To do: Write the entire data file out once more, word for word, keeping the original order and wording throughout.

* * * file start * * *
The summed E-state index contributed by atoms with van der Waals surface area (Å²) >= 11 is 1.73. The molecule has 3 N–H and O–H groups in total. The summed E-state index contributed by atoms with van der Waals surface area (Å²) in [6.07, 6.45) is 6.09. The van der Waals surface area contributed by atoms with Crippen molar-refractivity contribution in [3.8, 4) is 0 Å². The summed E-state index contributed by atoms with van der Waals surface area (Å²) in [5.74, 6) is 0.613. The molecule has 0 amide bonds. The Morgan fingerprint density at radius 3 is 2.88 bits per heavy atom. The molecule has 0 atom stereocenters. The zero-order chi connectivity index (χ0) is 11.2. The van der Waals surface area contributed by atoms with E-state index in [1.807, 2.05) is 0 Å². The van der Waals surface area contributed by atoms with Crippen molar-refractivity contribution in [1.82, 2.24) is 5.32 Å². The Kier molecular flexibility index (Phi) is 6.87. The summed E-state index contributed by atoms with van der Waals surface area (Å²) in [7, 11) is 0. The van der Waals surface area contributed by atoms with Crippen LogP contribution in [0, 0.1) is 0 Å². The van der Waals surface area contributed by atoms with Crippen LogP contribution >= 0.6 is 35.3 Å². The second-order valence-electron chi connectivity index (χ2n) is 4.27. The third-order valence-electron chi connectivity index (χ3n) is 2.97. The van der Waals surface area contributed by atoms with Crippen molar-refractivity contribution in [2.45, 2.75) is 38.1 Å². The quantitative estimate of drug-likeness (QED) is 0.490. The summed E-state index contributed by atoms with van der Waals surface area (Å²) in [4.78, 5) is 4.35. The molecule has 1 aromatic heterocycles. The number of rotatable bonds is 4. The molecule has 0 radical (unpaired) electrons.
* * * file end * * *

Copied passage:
The summed E-state index contributed by atoms with van der Waals surface area (Å²) >= 11 is 1.73. The molecule has 3 N–H and O–H groups in total. The summed E-state index contributed by atoms with van der Waals surface area (Å²) in [6.07, 6.45) is 6.09. The van der Waals surface area contributed by atoms with Crippen molar-refractivity contribution in [3.8, 4) is 0 Å². The summed E-state index contributed by atoms with van der Waals surface area (Å²) in [5.74, 6) is 0.613. The molecule has 0 amide bonds. The Morgan fingerprint density at radius 3 is 2.88 bits per heavy atom. The molecule has 0 atom stereocenters. The zero-order chi connectivity index (χ0) is 11.2. The van der Waals surface area contributed by atoms with E-state index in [1.807, 2.05) is 0 Å². The van der Waals surface area contributed by atoms with Crippen molar-refractivity contribution in [1.82, 2.24) is 5.32 Å². The Kier molecular flexibility index (Phi) is 6.87. The summed E-state index contributed by atoms with van der Waals surface area (Å²) in [7, 11) is 0. The van der Waals surface area contributed by atoms with Crippen LogP contribution in [0, 0.1) is 0 Å². The van der Waals surface area contributed by atoms with Crippen LogP contribution >= 0.6 is 35.3 Å². The second-order valence-electron chi connectivity index (χ2n) is 4.27. The third-order valence-electron chi connectivity index (χ3n) is 2.97. The van der Waals surface area contributed by atoms with Crippen molar-refractivity contribution in [2.45, 2.75) is 38.1 Å². The quantitative estimate of drug-likeness (QED) is 0.490. The summed E-state index contributed by atoms with van der Waals surface area (Å²) in [4.78, 5) is 4.35. The molecule has 1 aromatic heterocycles. The number of rotatable bonds is 4. The molecule has 0 radical (unpaired) electrons.